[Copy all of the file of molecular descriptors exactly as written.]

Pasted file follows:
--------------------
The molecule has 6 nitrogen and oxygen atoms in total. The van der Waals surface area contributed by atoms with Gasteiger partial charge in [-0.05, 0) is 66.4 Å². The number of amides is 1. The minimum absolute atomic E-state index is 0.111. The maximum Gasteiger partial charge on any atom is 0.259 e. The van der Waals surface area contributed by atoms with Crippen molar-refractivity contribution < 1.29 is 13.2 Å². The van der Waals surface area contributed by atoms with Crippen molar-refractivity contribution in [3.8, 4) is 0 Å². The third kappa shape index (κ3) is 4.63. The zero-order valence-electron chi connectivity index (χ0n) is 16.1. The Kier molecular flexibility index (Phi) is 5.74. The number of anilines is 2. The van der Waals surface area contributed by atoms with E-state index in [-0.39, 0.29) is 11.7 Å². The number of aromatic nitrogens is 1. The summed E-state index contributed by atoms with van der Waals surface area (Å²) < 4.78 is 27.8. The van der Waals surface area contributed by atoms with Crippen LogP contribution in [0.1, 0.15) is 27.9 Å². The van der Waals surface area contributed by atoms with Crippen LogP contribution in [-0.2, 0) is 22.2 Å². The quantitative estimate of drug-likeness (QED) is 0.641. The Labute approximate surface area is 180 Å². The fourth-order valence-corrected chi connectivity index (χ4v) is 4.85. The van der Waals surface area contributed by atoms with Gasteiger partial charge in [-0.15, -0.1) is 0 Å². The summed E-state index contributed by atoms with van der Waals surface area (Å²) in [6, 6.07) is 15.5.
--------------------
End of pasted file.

The molecule has 6 nitrogen and oxygen atoms in total. The van der Waals surface area contributed by atoms with Gasteiger partial charge in [-0.05, 0) is 66.4 Å². The number of amides is 1. The minimum absolute atomic E-state index is 0.111. The maximum Gasteiger partial charge on any atom is 0.259 e. The van der Waals surface area contributed by atoms with Crippen molar-refractivity contribution < 1.29 is 13.2 Å². The van der Waals surface area contributed by atoms with Crippen molar-refractivity contribution in [3.8, 4) is 0 Å². The third kappa shape index (κ3) is 4.63. The zero-order valence-electron chi connectivity index (χ0n) is 16.1. The Kier molecular flexibility index (Phi) is 5.74. The number of anilines is 2. The van der Waals surface area contributed by atoms with E-state index in [-0.39, 0.29) is 11.7 Å². The number of aromatic nitrogens is 1. The summed E-state index contributed by atoms with van der Waals surface area (Å²) < 4.78 is 27.8. The van der Waals surface area contributed by atoms with Crippen LogP contribution in [0.1, 0.15) is 27.9 Å². The van der Waals surface area contributed by atoms with Crippen LogP contribution in [-0.2, 0) is 22.2 Å². The quantitative estimate of drug-likeness (QED) is 0.641. The Labute approximate surface area is 180 Å². The fourth-order valence-corrected chi connectivity index (χ4v) is 4.85. The van der Waals surface area contributed by atoms with Gasteiger partial charge in [-0.15, -0.1) is 0 Å². The summed E-state index contributed by atoms with van der Waals surface area (Å²) in [6, 6.07) is 15.5.